Why no CI?

Why don’t more firms use dedicated competitive intelligence personnel or teams? That is complex issue, with at least 3 different trends contributing to it.

The first, as readers of this blog know, is the rise of the DIYers. That is, the increase in the number of managers and executives who, officially or not, with or without training, develop some or all of the competitive intelligence that they need for their product/service development, management, and sales responsibilities.

The second and third, to my mind, arise out of changes in the competitive structure in the United States, at least.

The second one is what has been called “co-dependency” among larger firms in the technology industries[1]. As one author put it, “tech’s big guns must play nice with one another”. That is, the major tech companies are so intertwined, even interdependent in some areas, that they no longer compete vigorously, here I stress vigorously, on every front. If there is less competition, do they feel less need, or no need, formal for competitive intelligence activities?

The third is a related trend, but not limited to the technology industries. That trend is the notable decline in competition in many US industries[2]. One recent analysis argued that the presence of “steep earnings” in many industries may indicate monopoly positions or at least the stifling of competition through regulations and tax rules, influenced by (expensive) lobbyists in those sectors. Let’s go a little further – if there is a monopoly position or a near monopoly position, there is no competition, real or threatened. So why have any CI? Against whom is it directed?

Another analysis indicates that, in many US industries, consolidation has produced oligopoly or near-oligopoly positions. Now, again dig down deep in your economics lessons. What are the characteristics of an oligopoly? It is a market dominated by just a few sellers or suppliers. And what does that mean for that sector? In some cases there can be excessive, even explosive, competition, leading to very low prices and the eventual destruction of a firm. But, in most cases, there is a tendency towards cooperative behavior – overtly or covertly. Sometimes that cooperation can violate the anti-trust laws.[3] Falling short of that illegal activity is the growth of a tendency to live and let live.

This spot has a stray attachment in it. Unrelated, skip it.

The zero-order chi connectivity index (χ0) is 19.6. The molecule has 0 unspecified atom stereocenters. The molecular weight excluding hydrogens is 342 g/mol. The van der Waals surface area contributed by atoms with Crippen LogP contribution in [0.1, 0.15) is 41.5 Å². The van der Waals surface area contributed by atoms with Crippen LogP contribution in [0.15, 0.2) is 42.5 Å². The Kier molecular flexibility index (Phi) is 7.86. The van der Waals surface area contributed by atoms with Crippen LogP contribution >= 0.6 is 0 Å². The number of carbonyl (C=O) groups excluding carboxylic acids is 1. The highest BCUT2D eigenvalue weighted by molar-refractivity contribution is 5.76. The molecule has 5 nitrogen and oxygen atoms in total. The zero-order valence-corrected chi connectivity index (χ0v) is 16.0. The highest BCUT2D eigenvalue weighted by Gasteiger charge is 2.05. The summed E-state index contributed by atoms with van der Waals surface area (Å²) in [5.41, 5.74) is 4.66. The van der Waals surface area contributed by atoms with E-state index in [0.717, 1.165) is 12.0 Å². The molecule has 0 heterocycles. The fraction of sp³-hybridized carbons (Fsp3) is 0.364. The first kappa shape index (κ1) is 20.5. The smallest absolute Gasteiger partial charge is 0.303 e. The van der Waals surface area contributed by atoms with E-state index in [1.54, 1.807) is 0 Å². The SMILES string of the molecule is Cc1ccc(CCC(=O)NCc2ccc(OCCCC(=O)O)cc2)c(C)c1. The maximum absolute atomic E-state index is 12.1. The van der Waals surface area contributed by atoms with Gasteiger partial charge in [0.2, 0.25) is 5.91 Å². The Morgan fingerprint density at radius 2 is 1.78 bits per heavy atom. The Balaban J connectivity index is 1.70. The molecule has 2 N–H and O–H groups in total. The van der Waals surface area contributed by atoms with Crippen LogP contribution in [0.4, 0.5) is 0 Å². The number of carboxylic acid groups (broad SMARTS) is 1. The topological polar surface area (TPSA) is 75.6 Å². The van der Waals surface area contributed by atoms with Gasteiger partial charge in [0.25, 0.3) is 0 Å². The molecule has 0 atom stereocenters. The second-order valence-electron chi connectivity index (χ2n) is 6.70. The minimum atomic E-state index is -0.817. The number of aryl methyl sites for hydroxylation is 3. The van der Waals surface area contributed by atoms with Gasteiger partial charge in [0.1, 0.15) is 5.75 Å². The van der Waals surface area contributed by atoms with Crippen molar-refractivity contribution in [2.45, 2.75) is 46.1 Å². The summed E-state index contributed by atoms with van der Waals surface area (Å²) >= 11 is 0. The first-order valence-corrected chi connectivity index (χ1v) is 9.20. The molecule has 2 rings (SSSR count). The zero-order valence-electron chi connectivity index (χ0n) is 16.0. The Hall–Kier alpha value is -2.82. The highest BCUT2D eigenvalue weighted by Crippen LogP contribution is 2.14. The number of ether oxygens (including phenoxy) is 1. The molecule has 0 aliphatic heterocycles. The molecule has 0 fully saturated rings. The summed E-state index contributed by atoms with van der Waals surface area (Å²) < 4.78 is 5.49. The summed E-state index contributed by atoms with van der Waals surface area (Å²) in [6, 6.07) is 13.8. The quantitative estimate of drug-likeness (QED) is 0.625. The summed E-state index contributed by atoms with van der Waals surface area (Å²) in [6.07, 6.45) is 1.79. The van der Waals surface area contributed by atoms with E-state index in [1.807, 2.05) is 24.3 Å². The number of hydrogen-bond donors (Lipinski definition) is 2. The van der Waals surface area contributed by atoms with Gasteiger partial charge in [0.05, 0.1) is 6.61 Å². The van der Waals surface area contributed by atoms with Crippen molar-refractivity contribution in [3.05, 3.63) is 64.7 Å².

In either of these two cases, there is no longer pure competition. So why should the desire to aggressively utilize something as “competitive” as CI be present?


[1] For more on this, see Erin Griffith, “The Line Between Love and Hate”, Fortune, April 1, 2016, p. 44.

[2] See “The problem with profits”, and “Too much of a good thing”, The Economist, March 26, 2016.

[3] There may be a tendency for those in these markets to avoid conducting any CI on the mistaken basis that such activities could be considered as anti-competitive, because they involve tracking a competitor and its pricing. The actual legal line is colluding with competitors with respect to pricing, etc.

2 Comments on “Why no CI?”

  1. […] have previously discussed situations when there may be little or no demand for CI. Let me now get into more situations where the demand […]

  2. […] In a previous blog, I questioned whether what some are calling a notable decline in competition in many US industries has impacted competitive intelligence. I think it may have. Recently, The Economist magazine presented some additional indications that this decline in competition is widespread, has numerous causes, and a variety of impacts: […]

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